How to Make a Rheostat – Part 1
In operating small motors there is as a rule no means provided for regulating their speed, and this often is quite a disadvantage, especially in the case of toy motors such as used on miniature electric locomotives.
Excerpt from the book: THE BOY MECHANIC – BOOK 2 1000 THINGS FOR BOYS TO DO – WITH 995 ILLUSTRATIONS PUBLISHED 1915, BY H. H. WINDSOR CHICAGO POPULAR MECHANICS CO. PUBLISHERS
The speed, of course, can be regulated by changing the number of cells of battery by means of a special switch, but then all the cells are not used the same amount and some of them may be completely exhausted before the others show any appreciable depreciation.
If a small transformer is used with a number of taps taken off the secondary winding, the voltage impressed upon the motor, and consequently the speed, can be changed by varying the amount of the secondary winding across which the motor is connected.
But in both these cases, there is no means of varying the speed gradually. This can, however, be accomplished by means of a small rheostat placed in series with the motor. The rheostat acts in an electrical circuit in just the same way a valve does in a hydraulic circuit.
It consists of a resistance, which can be easily varied in value, placed in the circuit connecting the motor with the source of electrical energy. A diagram of the rheostat is shown in Fig. 1, in which A represents the armature of the motor; B, the field; C, the rheostat, and D, the source of electrical energy.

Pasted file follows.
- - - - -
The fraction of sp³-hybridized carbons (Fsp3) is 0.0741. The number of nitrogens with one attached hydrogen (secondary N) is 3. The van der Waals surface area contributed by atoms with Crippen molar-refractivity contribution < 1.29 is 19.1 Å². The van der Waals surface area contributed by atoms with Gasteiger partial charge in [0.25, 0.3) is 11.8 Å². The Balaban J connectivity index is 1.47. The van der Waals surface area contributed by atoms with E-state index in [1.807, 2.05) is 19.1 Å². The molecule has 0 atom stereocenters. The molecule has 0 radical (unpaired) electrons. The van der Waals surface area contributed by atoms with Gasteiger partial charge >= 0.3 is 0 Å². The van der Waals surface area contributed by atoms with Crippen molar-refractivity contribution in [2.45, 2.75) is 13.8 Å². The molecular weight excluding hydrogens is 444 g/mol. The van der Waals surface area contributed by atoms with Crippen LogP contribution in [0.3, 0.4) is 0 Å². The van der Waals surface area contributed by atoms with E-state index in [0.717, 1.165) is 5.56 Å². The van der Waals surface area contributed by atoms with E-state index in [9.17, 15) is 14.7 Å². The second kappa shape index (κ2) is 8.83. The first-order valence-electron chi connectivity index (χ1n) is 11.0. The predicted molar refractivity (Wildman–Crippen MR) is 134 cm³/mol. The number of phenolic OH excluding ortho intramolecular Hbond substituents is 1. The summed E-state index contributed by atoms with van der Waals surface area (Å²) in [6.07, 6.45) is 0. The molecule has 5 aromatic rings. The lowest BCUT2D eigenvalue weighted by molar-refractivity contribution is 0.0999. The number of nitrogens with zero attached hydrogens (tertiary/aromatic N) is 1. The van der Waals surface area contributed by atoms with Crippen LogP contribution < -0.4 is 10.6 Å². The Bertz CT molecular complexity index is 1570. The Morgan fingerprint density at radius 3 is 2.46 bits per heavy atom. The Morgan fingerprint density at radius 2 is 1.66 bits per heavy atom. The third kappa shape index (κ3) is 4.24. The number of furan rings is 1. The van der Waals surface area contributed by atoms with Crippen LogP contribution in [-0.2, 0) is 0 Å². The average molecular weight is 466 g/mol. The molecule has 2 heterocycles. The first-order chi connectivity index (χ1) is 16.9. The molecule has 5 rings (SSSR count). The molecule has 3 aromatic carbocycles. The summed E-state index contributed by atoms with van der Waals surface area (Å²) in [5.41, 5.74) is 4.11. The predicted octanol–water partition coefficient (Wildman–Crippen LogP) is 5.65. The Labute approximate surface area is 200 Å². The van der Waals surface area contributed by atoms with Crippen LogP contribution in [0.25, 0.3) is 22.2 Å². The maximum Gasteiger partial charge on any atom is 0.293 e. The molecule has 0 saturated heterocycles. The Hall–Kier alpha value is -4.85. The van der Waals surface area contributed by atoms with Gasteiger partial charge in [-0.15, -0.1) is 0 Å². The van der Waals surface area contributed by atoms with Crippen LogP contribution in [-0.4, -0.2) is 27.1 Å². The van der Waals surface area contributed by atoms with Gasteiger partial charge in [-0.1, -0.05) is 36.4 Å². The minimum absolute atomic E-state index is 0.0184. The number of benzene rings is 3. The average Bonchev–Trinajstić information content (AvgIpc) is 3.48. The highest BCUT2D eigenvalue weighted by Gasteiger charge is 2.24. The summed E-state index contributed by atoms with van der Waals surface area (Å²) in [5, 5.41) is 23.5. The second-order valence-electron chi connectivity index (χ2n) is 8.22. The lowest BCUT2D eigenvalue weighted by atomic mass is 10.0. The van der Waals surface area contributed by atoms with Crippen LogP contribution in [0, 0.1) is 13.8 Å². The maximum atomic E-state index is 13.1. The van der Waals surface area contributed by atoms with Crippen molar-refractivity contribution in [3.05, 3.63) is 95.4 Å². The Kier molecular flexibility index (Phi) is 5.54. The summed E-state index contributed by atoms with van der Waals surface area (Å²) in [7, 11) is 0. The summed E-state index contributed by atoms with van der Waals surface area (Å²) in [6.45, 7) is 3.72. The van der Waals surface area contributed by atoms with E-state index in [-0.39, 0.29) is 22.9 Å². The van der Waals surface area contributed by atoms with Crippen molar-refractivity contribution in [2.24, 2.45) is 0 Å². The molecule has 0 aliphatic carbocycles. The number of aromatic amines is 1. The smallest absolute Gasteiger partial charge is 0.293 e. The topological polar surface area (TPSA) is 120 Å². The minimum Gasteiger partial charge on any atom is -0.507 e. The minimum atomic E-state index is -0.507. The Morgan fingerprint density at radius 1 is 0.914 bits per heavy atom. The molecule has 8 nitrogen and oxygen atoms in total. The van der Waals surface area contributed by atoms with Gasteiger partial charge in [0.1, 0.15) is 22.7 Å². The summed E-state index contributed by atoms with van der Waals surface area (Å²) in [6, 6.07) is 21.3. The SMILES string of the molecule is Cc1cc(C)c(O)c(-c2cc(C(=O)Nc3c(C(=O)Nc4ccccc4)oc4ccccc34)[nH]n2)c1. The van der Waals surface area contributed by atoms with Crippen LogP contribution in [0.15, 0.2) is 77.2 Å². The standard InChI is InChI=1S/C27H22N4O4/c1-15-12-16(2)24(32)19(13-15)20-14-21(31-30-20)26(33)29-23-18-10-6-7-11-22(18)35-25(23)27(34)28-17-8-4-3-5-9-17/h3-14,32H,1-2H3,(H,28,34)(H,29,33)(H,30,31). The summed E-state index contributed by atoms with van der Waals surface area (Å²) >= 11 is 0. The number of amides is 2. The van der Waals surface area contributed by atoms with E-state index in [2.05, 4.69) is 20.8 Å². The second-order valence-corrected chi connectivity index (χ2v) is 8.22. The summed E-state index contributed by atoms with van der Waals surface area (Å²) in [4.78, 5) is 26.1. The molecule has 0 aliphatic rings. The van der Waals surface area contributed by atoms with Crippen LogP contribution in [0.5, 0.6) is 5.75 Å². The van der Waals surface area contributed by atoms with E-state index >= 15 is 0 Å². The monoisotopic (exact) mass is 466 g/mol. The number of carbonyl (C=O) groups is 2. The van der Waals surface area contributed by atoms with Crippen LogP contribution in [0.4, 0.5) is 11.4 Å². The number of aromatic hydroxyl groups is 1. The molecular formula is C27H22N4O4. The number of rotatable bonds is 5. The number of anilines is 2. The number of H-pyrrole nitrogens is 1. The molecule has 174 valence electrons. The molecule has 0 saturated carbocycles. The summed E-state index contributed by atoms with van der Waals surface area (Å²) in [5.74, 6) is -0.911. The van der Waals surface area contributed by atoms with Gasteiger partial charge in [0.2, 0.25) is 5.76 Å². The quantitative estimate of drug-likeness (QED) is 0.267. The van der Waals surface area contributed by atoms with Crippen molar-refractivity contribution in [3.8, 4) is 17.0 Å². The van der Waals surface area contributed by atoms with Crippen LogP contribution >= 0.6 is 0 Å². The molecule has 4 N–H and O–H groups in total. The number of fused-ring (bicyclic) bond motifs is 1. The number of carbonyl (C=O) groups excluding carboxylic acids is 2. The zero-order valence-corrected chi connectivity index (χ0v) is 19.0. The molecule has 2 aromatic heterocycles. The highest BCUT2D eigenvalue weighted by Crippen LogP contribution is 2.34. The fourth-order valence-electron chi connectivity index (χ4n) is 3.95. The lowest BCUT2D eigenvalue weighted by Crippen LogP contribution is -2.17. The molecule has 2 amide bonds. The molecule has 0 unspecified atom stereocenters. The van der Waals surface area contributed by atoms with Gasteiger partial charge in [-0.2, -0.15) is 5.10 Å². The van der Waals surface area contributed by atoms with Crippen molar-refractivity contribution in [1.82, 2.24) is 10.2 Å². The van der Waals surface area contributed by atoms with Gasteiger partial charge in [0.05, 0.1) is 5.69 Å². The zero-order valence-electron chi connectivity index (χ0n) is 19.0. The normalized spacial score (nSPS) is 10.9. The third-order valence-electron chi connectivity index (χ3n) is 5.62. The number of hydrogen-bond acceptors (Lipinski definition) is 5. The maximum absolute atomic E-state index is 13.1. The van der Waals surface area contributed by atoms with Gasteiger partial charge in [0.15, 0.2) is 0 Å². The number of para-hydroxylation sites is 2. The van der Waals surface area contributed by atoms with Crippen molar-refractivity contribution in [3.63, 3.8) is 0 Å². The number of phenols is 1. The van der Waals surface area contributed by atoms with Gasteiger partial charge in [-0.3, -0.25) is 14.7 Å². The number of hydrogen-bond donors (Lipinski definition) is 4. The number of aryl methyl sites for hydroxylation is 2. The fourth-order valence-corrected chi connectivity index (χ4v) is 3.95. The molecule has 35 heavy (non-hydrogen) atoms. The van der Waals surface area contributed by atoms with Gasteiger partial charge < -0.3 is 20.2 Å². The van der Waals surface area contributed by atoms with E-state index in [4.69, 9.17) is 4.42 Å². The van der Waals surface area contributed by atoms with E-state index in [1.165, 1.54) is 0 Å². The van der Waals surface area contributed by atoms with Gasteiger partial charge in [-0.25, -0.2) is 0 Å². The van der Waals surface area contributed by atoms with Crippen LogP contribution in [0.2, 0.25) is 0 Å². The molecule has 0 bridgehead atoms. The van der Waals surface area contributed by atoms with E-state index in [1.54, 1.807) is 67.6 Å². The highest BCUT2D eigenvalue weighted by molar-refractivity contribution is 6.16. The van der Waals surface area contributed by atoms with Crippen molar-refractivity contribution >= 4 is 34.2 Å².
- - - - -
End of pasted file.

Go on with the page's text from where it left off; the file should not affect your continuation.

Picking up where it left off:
When the handle E is in such a position that the maximum amount of resistance is in circuit there will be a minimum current through the field and armature of the motor, and its speed will be a minimum.
As the resistance of the rheostat is decreased, the current increases and the motor speeds up, reaching a maximum value when the resistance of the rheostat has been reduced to zero value. Such a rheostat may be used in combination with a special switch F., as shown in. Fig. 2.
The switch gives a means of varying the voltage and the rheostat takes care of the desired changes in speed occurring between those produced by the variations in voltage.